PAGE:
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VQE using Estimator primitive and Sessions


Variational quantum algorithms are promising candidate hybrid-algorithms for observing the utility of quantum computation on noisy near-term devices. Variational algorithms are characterized by the use of a classical optimization algorithm to iteratively update a parameterized trial solution, or “ansatz”. Chief among these methods is the Variational Quantum Eigensolver (VQE) that aims to solve for the ground state of a given Hamiltonian represented as a linear combination of Pauli terms, with an ansatz circuit where the number of parameters to optimize over is polynomial in the number of qubits. Given that size of the full solution vector is exponential in the number of qubits, successful minimization using VQE requires, in general, additional problem specific information to define the structure of the ansatz circuit.

Executing a VQE algorithm requires the following 3 components:

  1. Hamiltonian and ansatz (problem specification)

  2. Qiskit Runtime estimator

  3. Classical optimizer

Although the Hamiltonian and ansatz require domain specific knowledge to construct, these details are immaterial to the Runtime, and we can execute a wide class of VQE problems in the same manner.


Here we import the tools needed for a VQE experiment. The primary imports can be grouped logically into three components that correspond to the three required elements.

# General imports
import time
import numpy as np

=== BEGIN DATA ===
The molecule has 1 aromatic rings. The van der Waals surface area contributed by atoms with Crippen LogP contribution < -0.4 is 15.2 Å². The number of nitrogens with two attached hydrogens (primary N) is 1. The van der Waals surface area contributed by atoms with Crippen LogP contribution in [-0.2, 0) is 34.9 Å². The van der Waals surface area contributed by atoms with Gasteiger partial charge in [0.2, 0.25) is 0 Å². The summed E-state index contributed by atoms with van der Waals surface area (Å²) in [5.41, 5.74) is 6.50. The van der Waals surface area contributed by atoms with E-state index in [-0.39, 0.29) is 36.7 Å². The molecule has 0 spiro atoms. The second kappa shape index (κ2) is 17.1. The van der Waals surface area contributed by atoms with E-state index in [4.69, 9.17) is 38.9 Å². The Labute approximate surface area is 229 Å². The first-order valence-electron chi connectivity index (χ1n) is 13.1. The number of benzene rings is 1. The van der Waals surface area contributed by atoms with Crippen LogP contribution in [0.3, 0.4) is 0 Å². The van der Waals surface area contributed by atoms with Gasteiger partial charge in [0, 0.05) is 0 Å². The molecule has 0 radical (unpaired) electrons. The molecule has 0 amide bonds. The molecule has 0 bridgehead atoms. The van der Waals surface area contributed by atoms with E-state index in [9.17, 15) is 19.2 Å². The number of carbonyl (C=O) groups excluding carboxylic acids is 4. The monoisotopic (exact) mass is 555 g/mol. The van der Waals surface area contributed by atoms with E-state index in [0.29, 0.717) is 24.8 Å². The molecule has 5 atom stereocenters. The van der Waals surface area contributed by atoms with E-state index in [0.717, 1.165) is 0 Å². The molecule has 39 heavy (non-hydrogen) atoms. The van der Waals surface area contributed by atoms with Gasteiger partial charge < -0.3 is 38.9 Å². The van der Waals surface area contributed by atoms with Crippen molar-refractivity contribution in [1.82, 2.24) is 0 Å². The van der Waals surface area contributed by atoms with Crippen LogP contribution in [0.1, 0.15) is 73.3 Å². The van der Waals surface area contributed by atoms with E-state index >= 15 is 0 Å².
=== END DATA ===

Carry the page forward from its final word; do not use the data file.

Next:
# Pre-defined ansatz circuit and operator class for Hamiltonian
from qiskit.circuit.library import EfficientSU2
from qiskit.quantum_info import SparsePauliOp

# The IBM Qiskit Runtime
from qiskit_ibm_runtime import QiskitRuntimeService
from qiskit_ibm_runtime import Estimator, Session

# SciPy minimizer routine
from scipy.optimize import minimize

# Plotting functions
import matplotlib.pyplot as plt

%config InlineBackend.figure_format='retina'

Initialize Runtime service and select backend

Here we instantiate the Runtime service that gives access to the simulator that we use in this tutorial.

service = QiskitRuntimeService()
backend = service.get_backend("ibmq_qasm_simulator")

Problem specification

Here we define the problem instance for our VQE algorithm. Although the problem in question can come from a variety of domains, the form for execution through Runtime is the same. Qiskit provides a convenience class for expressing Hamiltonians in Pauli form, and a collection of widely used ansatz circuits in the qiskit.circuit.library.

Here, our example Hamiltonian is derived from a quantum chemistry problem

hamiltonian = SparsePauliOp.from_list(
    [("YZ", 0.3980), ("ZI", -0.3980), ("ZZ", -0.0113), ("XX", 0.1810)]

and our choice of ansatz is the EfficientSU2 that, by default, linearly entangles qubits, making it ideal for quantum hardware with limited connectivity.

ansatz = EfficientSU2(hamiltonian.num_qubits)

From the previous figure we see that our ansatz circuit is defined by a vector of parameters, \(\theta_{i}\), with the total number given by:

num_params = ansatz.num_parameters

VQE cost function and minimization